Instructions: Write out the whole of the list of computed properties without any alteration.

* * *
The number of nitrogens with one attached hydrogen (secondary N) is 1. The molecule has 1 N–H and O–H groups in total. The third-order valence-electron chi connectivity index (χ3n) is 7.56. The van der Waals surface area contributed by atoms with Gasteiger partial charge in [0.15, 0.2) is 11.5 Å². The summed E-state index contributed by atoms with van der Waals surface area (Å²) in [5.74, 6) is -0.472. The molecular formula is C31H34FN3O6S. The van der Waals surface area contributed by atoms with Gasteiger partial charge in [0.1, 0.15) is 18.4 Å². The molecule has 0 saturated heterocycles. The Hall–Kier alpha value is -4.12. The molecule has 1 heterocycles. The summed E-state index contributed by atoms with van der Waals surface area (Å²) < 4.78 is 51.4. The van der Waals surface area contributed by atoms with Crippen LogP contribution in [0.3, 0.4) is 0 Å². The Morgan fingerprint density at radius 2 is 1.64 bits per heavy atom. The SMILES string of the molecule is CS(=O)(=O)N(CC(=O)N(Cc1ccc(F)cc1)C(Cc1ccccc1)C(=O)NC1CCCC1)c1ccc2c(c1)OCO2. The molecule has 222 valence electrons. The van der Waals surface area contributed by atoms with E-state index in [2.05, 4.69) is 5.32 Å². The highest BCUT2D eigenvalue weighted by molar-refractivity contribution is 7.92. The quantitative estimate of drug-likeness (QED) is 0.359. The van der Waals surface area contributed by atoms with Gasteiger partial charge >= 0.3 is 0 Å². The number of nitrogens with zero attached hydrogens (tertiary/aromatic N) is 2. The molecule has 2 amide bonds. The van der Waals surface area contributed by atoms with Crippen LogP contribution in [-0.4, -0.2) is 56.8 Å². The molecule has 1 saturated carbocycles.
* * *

The number of nitrogens with one attached hydrogen (secondary N) is 1. The molecule has 1 N–H and O–H groups in total. The third-order valence-electron chi connectivity index (χ3n) is 7.56. The van der Waals surface area contributed by atoms with Gasteiger partial charge in [0.15, 0.2) is 11.5 Å². The summed E-state index contributed by atoms with van der Waals surface area (Å²) in [5.74, 6) is -0.472. The molecular formula is C31H34FN3O6S. The van der Waals surface area contributed by atoms with Gasteiger partial charge in [0.1, 0.15) is 18.4 Å². The molecule has 0 saturated heterocycles. The Hall–Kier alpha value is -4.12. The molecule has 1 heterocycles. The summed E-state index contributed by atoms with van der Waals surface area (Å²) < 4.78 is 51.4. The van der Waals surface area contributed by atoms with Crippen LogP contribution in [0.3, 0.4) is 0 Å². The Morgan fingerprint density at radius 2 is 1.64 bits per heavy atom. The SMILES string of the molecule is CS(=O)(=O)N(CC(=O)N(Cc1ccc(F)cc1)C(Cc1ccccc1)C(=O)NC1CCCC1)c1ccc2c(c1)OCO2. The molecule has 222 valence electrons. The van der Waals surface area contributed by atoms with E-state index in [2.05, 4.69) is 5.32 Å². The highest BCUT2D eigenvalue weighted by molar-refractivity contribution is 7.92. The quantitative estimate of drug-likeness (QED) is 0.359. The van der Waals surface area contributed by atoms with Gasteiger partial charge >= 0.3 is 0 Å². The number of nitrogens with zero attached hydrogens (tertiary/aromatic N) is 2. The molecule has 2 amide bonds. The van der Waals surface area contributed by atoms with Crippen LogP contribution in [-0.4, -0.2) is 56.8 Å². The molecule has 1 saturated carbocycles.